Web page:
By Isa Jones
By Mary Willson
By Brian Turk
By Drew AIles
By Taylor Boylston
By Bree Davies
By Emerald O'Brien
"I kind of figured that we'd get bashed on this record some," says VHS or Beta singer/guitarist Craig Pfunder about the band's latest album, Bring on the Comets, which has garnered widely varied reviews. "But you've got to just go, 'Fuck it.' People hear what they want to hear in music. I can't change that."
Maybe not — but pretty much everything else is up for grabs. When the band was formed in Louisville, Kentucky, a decade or so back, its sound fit in with the post-punk noise rock then in vogue. Before long, though, Pfunder soured on the genre: "It was like, if I have to hear Steve Albini sing one more fucking time, I was going to stab myself in the throat," he remembers. So he and his bandmates — bassist Mark Palgy, drummer Mark Guidry and guitarist Zeke Buck — reinvented themselves as an instrumental dance combo that locals began describing as "Kraftwerk meets Devo." Although the switch cost the players some friends (mainly fellow musicians who found the new approach to be exceedingly uncool), it won them a much larger following and, eventually, a recording contract with Astralwerks, whose execs were entranced by the mirror-ball-friendly style captured on Le Funk, their independently released 2002 disc.
Rather than stick with this style, however, the Beta bunch switched gears on 2004's Night on Fire, adding vocals by Pfunder and backing off the novelty elements. These alterations further broadened the group's audience, but they also led to friction that ultimately led to Buck's expulsion. "The three of us weren't happy with one other person," Pfunder concedes, "so the obvious thing to do was to get rid of that one other person instead of breaking up or splitting off in different directions, going, 'We can't do it without all four of us.' It's not like the Bad News Bears."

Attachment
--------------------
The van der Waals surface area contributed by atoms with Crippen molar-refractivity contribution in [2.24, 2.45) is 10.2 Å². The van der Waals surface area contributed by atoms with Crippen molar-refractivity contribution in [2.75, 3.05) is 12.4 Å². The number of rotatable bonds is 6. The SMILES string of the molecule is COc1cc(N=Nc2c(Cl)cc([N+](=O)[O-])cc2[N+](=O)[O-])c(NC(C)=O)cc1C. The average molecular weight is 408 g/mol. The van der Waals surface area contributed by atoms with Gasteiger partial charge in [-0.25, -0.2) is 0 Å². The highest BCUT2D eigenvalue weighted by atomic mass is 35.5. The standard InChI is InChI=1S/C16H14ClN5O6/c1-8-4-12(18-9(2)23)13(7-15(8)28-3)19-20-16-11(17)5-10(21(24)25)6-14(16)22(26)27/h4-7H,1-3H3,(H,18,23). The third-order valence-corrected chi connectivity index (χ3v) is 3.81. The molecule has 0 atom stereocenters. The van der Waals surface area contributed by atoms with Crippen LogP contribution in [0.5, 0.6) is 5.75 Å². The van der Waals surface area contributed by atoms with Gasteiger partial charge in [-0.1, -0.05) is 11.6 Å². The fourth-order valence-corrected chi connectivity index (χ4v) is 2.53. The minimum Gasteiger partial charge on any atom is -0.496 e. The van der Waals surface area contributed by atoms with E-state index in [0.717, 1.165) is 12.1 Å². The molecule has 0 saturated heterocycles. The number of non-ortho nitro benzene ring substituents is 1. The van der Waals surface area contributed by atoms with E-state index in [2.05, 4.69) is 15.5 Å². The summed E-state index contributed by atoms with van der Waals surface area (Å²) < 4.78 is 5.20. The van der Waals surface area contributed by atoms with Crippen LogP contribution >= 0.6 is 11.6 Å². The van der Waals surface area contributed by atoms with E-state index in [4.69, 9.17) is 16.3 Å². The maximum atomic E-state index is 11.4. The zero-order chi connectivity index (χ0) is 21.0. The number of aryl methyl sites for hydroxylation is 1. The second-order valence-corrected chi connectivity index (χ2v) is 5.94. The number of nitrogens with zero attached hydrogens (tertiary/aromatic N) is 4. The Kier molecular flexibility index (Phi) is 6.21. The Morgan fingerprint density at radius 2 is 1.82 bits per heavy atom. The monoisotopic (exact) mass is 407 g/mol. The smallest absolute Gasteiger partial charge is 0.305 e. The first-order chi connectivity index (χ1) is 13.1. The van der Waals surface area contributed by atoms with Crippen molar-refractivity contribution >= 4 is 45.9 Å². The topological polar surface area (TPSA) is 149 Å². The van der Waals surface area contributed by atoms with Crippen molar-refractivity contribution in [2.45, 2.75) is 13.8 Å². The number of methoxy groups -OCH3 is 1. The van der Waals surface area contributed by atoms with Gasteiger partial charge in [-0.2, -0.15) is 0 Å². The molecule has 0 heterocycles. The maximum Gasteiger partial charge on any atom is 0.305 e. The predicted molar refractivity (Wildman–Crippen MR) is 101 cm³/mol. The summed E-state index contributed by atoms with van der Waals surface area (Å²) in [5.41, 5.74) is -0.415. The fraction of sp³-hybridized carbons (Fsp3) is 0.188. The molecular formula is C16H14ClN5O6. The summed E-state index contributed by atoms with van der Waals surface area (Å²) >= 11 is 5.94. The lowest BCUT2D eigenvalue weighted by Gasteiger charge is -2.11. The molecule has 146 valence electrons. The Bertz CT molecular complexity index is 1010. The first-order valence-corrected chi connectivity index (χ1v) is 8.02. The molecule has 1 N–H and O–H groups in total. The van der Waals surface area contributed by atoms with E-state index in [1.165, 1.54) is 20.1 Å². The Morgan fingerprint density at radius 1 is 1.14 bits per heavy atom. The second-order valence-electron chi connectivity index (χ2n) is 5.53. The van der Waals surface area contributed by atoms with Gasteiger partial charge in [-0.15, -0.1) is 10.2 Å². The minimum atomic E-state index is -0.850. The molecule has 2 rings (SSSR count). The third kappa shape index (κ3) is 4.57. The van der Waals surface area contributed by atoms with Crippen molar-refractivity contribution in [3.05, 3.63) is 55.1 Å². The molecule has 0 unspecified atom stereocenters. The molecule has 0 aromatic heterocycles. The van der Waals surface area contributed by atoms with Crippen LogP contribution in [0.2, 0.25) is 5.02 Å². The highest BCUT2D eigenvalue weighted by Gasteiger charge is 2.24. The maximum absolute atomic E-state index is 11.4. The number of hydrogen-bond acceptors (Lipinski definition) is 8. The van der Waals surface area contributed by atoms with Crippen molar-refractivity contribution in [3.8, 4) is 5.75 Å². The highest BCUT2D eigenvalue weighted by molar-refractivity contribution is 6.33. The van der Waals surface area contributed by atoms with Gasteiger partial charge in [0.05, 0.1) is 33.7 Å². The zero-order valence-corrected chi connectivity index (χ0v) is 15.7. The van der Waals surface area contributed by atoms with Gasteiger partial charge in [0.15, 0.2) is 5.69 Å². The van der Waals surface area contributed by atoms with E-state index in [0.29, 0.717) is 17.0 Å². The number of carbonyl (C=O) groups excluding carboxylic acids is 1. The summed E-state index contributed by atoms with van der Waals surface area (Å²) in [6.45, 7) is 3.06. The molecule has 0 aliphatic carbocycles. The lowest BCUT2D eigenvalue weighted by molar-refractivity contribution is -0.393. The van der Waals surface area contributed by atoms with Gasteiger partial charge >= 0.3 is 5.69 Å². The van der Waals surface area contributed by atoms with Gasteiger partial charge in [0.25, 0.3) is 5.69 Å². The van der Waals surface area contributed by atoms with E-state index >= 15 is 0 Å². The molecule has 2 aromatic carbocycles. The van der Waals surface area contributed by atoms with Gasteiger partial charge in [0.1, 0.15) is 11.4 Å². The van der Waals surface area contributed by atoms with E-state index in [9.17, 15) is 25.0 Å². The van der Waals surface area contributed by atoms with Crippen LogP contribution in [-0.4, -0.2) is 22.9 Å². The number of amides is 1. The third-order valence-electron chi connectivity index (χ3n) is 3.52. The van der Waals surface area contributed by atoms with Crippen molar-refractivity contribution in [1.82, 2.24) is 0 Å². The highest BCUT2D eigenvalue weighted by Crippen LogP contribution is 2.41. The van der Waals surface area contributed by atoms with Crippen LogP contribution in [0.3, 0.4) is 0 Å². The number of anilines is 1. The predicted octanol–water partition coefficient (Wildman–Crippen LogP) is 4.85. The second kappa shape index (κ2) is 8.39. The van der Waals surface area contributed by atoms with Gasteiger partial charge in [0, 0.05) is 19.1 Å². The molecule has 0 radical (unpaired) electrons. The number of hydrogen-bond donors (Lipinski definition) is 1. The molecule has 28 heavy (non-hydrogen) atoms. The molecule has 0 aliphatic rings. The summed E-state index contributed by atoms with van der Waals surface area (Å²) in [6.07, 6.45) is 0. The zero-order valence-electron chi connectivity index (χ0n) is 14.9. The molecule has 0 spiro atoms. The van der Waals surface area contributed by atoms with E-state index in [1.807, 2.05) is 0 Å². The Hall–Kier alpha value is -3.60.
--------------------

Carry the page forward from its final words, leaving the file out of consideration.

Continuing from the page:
Replacing Buck with a new member was never seriously considered. "To invite somebody else into this weird world of ours to write seemed like the most unattractive thing ever," says Pfunder, who worked up all of the material on Comets "with no one around but my cat" before subjecting it to a group editing process. The songs feature more conventional pop-song structures than previous outings, as Pfunder acknowledges. In his view, the trio, supplemented live by keyboardist Chea Beckley, "is becoming a rock band again, but using all the elements of our past to do that."
Granted, not everything is different. "We didn't completely want to abandon dance music, and I don't think we have any interest in doing that in the near time frame," Pfunder says. Nevertheless, he emphasizes that "we're not making music for critics. It's a blessing when people receive what we do with open arms — but we understand if they don't.
Visit Backbeat Online for more of our interview with VHS or Beta's Craig Pfunder.